Paint and other finishes come in a variety of finish gloss levels, which correspond to different levels of specular reflection. Common names for levels of gloss, from the most dull to the most shiny, are: flat, matte, eggshell, satin, silk, semi-gloss and high gloss. These terms are not standardized, and not all manufacturers use all these terms.
The gloss level of paint can also affect its apparent colour.
Gloss level can be characterized by the angular distribution of light scattered from a surface, measured with a glossmeter, but there are various ways of measuring this, and different industries have different standards.
One manufacturer[which?] measures gloss as percentages (at an unspecified angle) and gives:
- Flat (1–9% gloss)
- Low Sheen (10–25% gloss)
- Eggshell (26–40% gloss)
- Semi Gloss (41–69% gloss)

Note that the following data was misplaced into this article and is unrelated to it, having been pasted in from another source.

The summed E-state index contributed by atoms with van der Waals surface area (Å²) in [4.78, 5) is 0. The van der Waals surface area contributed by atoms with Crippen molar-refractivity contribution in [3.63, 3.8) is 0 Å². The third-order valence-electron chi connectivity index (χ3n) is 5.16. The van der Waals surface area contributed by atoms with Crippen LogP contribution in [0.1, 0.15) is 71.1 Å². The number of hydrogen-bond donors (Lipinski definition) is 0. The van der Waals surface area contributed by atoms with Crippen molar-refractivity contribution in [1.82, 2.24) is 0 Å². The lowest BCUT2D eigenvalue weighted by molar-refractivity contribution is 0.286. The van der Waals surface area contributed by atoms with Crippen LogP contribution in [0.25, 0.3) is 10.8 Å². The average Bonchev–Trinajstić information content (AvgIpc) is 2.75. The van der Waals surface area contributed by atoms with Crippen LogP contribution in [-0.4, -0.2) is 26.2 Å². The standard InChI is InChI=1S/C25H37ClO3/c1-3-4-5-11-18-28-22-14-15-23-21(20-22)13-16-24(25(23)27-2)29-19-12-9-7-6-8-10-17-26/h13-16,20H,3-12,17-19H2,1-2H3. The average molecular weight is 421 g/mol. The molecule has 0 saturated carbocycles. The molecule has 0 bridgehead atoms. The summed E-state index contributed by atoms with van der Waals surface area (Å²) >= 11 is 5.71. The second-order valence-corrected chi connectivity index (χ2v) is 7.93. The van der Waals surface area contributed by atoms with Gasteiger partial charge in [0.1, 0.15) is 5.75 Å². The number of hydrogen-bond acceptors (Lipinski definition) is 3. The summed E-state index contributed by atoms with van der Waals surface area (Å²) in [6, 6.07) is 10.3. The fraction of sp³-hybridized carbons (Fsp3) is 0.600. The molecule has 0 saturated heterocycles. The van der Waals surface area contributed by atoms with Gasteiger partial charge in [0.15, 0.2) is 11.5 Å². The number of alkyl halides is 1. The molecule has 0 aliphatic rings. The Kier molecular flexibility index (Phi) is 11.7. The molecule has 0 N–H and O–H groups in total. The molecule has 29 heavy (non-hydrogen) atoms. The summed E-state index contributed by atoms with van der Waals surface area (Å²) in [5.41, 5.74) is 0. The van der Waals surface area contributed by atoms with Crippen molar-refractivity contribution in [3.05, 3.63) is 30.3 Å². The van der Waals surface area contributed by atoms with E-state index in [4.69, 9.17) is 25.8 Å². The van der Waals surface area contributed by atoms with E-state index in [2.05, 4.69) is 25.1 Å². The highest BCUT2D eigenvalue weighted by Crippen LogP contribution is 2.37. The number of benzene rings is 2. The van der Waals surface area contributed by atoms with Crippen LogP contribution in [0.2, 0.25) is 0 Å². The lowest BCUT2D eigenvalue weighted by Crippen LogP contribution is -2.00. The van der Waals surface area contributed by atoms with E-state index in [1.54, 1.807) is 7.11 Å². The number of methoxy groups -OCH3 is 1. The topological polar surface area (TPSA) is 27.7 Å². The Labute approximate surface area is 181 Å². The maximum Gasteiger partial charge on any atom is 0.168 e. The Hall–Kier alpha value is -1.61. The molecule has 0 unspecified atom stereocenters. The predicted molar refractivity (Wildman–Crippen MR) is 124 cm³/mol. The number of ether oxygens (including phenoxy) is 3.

- Gloss (70–89% gloss)
As a gloss finish will reveal surface imperfections such as sanding marks, surfaces must generally be prepared more thoroughly for gloss finishes. Gloss-finish paints are generally more resistant to damage than flat paint, more resistant to staining, and easier to clean. Flat paint may become glossier through burnishing or staining with grease; glossy paint may lose its gloss and look scratched if abraded. Unlike gloss paint, flat paint can generally be touched up locally without repainting the entire surface.
In traditional household interiors, walls are usually painted in flat or eggshell gloss, wooden trim (including doors and window sash) in high gloss, and ceilings almost invariably in flat. Similarly, exterior trim is usually painted with a gloss paint, while the body of the house is painted in a lower gloss.
- Dennis J. Hall, Nina M. Giglio (2011). Graphic Standards Field Guide to Residential Construction. John Wiley & Sons. p. 410.
- Koleske, Paint and Coating Testing Manual, p. 615, ISBN 0-8031-2060-5
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